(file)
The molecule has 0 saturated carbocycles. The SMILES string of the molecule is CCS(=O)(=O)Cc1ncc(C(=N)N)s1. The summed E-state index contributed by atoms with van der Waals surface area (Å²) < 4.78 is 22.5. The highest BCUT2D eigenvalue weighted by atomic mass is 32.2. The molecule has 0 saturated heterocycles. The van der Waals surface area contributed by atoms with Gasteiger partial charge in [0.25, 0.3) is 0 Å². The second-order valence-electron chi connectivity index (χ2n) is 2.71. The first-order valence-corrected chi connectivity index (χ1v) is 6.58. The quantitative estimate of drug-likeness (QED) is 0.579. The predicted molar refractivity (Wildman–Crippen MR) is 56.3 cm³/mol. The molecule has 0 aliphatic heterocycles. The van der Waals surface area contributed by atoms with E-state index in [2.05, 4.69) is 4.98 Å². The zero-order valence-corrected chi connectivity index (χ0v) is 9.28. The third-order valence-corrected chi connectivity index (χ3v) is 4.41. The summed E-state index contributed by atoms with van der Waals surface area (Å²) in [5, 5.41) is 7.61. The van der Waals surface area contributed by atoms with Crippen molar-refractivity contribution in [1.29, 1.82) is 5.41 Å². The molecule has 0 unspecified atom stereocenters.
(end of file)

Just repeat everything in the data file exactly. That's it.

The molecule has 0 saturated carbocycles. The SMILES string of the molecule is CCS(=O)(=O)Cc1ncc(C(=N)N)s1. The summed E-state index contributed by atoms with van der Waals surface area (Å²) < 4.78 is 22.5. The highest BCUT2D eigenvalue weighted by atomic mass is 32.2. The molecule has 0 saturated heterocycles. The van der Waals surface area contributed by atoms with Gasteiger partial charge in [0.25, 0.3) is 0 Å². The second-order valence-electron chi connectivity index (χ2n) is 2.71. The first-order valence-corrected chi connectivity index (χ1v) is 6.58. The quantitative estimate of drug-likeness (QED) is 0.579. The predicted molar refractivity (Wildman–Crippen MR) is 56.3 cm³/mol. The molecule has 0 aliphatic heterocycles. The van der Waals surface area contributed by atoms with E-state index in [2.05, 4.69) is 4.98 Å². The zero-order valence-corrected chi connectivity index (χ0v) is 9.28. The third-order valence-corrected chi connectivity index (χ3v) is 4.41. The summed E-state index contributed by atoms with van der Waals surface area (Å²) in [5, 5.41) is 7.61. The van der Waals surface area contributed by atoms with Crippen molar-refractivity contribution in [1.29, 1.82) is 5.41 Å². The molecule has 0 unspecified atom stereocenters.